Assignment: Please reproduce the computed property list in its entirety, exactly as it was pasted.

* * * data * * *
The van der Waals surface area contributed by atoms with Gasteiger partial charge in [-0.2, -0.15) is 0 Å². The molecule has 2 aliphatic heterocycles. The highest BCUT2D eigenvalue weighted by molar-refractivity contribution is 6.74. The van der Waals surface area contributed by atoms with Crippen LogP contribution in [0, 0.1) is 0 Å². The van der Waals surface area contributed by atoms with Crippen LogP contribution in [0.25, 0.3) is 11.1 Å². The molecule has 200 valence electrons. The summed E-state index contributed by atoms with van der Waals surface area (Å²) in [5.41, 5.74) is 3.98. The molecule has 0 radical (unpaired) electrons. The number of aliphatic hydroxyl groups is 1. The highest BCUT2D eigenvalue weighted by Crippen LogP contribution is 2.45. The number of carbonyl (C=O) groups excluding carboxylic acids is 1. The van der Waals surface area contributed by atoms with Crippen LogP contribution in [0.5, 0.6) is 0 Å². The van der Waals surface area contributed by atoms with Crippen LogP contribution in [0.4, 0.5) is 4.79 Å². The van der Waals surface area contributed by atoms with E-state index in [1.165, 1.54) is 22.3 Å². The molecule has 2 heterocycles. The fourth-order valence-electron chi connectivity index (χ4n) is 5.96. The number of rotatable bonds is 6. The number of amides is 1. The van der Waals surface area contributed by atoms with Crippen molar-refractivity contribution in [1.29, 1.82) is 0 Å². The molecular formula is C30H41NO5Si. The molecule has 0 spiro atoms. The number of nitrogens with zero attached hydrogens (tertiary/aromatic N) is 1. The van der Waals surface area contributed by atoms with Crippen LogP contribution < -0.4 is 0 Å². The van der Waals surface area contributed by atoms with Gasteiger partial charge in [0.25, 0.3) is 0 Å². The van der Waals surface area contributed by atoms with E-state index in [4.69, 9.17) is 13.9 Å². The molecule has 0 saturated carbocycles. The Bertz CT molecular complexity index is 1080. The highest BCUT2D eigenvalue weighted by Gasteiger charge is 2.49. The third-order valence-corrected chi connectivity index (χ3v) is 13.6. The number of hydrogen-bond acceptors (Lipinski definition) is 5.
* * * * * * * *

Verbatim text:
The van der Waals surface area contributed by atoms with Gasteiger partial charge in [-0.2, -0.15) is 0 Å². The molecule has 2 aliphatic heterocycles. The highest BCUT2D eigenvalue weighted by molar-refractivity contribution is 6.74. The van der Waals surface area contributed by atoms with Crippen LogP contribution in [0, 0.1) is 0 Å². The van der Waals surface area contributed by atoms with Crippen LogP contribution in [0.25, 0.3) is 11.1 Å². The molecule has 200 valence electrons. The summed E-state index contributed by atoms with van der Waals surface area (Å²) in [5.41, 5.74) is 3.98. The molecule has 0 radical (unpaired) electrons. The number of aliphatic hydroxyl groups is 1. The highest BCUT2D eigenvalue weighted by Crippen LogP contribution is 2.45. The number of carbonyl (C=O) groups excluding carboxylic acids is 1. The van der Waals surface area contributed by atoms with Crippen LogP contribution in [0.5, 0.6) is 0 Å². The van der Waals surface area contributed by atoms with Crippen LogP contribution in [0.4, 0.5) is 4.79 Å². The van der Waals surface area contributed by atoms with E-state index in [1.165, 1.54) is 22.3 Å². The molecule has 2 heterocycles. The fourth-order valence-electron chi connectivity index (χ4n) is 5.96. The number of rotatable bonds is 6. The number of amides is 1. The van der Waals surface area contributed by atoms with Crippen molar-refractivity contribution in [1.29, 1.82) is 0 Å². The molecular formula is C30H41NO5Si. The molecule has 0 spiro atoms. The number of nitrogens with zero attached hydrogens (tertiary/aromatic N) is 1. The van der Waals surface area contributed by atoms with Crippen LogP contribution < -0.4 is 0 Å². The van der Waals surface area contributed by atoms with Gasteiger partial charge in [0.25, 0.3) is 0 Å². The van der Waals surface area contributed by atoms with E-state index in [4.69, 9.17) is 13.9 Å². The molecule has 0 saturated carbocycles. The Bertz CT molecular complexity index is 1080. The highest BCUT2D eigenvalue weighted by Gasteiger charge is 2.49. The third-order valence-corrected chi connectivity index (χ3v) is 13.6. The number of hydrogen-bond acceptors (Lipinski definition) is 5.